• 1937 – Psychiatrist Charles Bradley administered Benzedrine sulfate, an amphetamine, to “problem” children at the Emma Pendleton Bradley Home in Providence, Rhode Island, in an attempt to alleviate headaches. However, Bradley noticed an unexpected effect upon the behavior of the children: improved school performance, social interactions, and emotional responses.

“The most striking change in behavior occurred in the school activities of many of these patients. There appeared a definite ‘drive’ to accomplish as much as possible. Fifteen of the 30 children responded to Benzedrine by becoming distinctly subdued in their emotional responses. Clinically in all cases, this was an improvement from the social viewpoint.”

This was probably the first documented use of stimulants in children with ADHD behaviors. Although an inadvertent side effect of treatment or headaches, Dr Charles Bradley saw noticeable improvement in behavior.


  • 1930’s and 1940’s – Further research supported the idea of a causal connection between brain damage and ‘deviant’ behavior, referred to as Minimal Brain Damage.
  • 1956 – Although scientists could not identify the biological mechanism, Dr. Bradley’s Benzedrine experiments created a scientific model for further research on stimulant drugs to treat hyperactivity. In 1956, psychiatrists began to prescribe Ritalin (methylphenidate, or MPH), a stimulant drug similar to Benzedrine with known benefits for children’s behavior and few side effects. PROTESTS THAT MPH IS UNTESTED?After more than 60 years? It may not be right for everyone, but it HAS been vetted.
  • 1957 – Studies by Laufer et al addressed the possibility that children with the Hyperkinetic Impulse Disordermay not have brain damage, but rather a functional disturbance of the brain. So the idea that every child presenting with abnormal behavior had Minimal Brain Damage was disputed. (Birth of the neuro-atypical brain concept?)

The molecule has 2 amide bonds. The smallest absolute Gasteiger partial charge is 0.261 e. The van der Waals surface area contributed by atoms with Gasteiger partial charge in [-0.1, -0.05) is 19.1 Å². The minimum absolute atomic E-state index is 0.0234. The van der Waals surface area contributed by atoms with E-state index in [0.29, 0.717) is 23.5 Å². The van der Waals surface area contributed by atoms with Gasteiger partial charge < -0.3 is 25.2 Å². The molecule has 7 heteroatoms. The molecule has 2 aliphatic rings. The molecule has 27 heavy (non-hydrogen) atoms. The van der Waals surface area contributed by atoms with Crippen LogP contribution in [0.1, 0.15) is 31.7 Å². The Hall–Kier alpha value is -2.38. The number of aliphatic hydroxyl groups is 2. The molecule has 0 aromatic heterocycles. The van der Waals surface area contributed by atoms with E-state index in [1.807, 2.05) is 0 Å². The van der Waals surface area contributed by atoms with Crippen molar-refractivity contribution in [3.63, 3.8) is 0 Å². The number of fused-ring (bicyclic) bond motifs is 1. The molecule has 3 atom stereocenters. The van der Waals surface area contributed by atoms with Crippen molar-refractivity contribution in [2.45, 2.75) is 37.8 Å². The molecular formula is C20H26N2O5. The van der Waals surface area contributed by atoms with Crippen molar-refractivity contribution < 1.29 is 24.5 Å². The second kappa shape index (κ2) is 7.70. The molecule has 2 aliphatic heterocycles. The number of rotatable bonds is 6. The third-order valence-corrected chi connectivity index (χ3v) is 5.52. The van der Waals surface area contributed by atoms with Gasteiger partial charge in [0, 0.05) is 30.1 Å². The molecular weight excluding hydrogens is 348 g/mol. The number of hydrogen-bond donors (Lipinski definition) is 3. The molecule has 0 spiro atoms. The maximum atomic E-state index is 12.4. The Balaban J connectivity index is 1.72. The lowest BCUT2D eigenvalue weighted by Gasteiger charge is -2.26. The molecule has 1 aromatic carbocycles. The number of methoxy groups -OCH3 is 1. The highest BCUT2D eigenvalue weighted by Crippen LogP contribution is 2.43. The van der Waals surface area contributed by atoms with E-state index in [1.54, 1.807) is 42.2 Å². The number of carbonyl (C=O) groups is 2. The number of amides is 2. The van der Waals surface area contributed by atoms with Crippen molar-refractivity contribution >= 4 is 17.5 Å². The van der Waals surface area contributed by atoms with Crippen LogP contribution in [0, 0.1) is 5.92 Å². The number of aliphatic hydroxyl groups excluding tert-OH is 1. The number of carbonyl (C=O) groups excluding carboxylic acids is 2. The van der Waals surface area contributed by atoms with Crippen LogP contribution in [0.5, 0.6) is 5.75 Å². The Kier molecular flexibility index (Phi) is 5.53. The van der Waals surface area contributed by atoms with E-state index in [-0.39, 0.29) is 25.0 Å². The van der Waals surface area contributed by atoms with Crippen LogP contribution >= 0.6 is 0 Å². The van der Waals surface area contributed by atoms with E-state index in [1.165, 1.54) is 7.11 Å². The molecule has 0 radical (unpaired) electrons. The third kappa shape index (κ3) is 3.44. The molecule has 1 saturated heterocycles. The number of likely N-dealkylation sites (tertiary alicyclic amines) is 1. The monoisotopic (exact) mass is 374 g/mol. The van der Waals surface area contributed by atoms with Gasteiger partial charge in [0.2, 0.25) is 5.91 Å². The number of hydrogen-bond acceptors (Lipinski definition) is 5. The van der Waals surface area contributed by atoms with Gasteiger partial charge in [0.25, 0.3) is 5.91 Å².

• 1963 – The Oxford International Study Group of Child Neurology held a conference and stated that brain damage should not be inferred from problematic behavior signs alone. They advocated for a shift to the term Minimal Brain Dysfunction.I KIND OF BUY INTO THIS ONE – or maybe just Minimal (or Variable) Brain Difference or the Neuro-Atypical Brain!
  • 1968 – Considering the term Minimal Brain Dysfunction as too general and heterogeneous, the term Hyperkinetic Impulse Disorder evolved into the diagnostic term (as defined in the Diagnostic and Statistical Manual published by the American Psychiatric Association) DSM-II: Hyperkinetic Reaction of Childhood– “The disorder is characterized by overactivity, restlessness, distractibility, and short attention span, especially in young children; the behavior usually diminishes by adolescence.” (1968, p.50)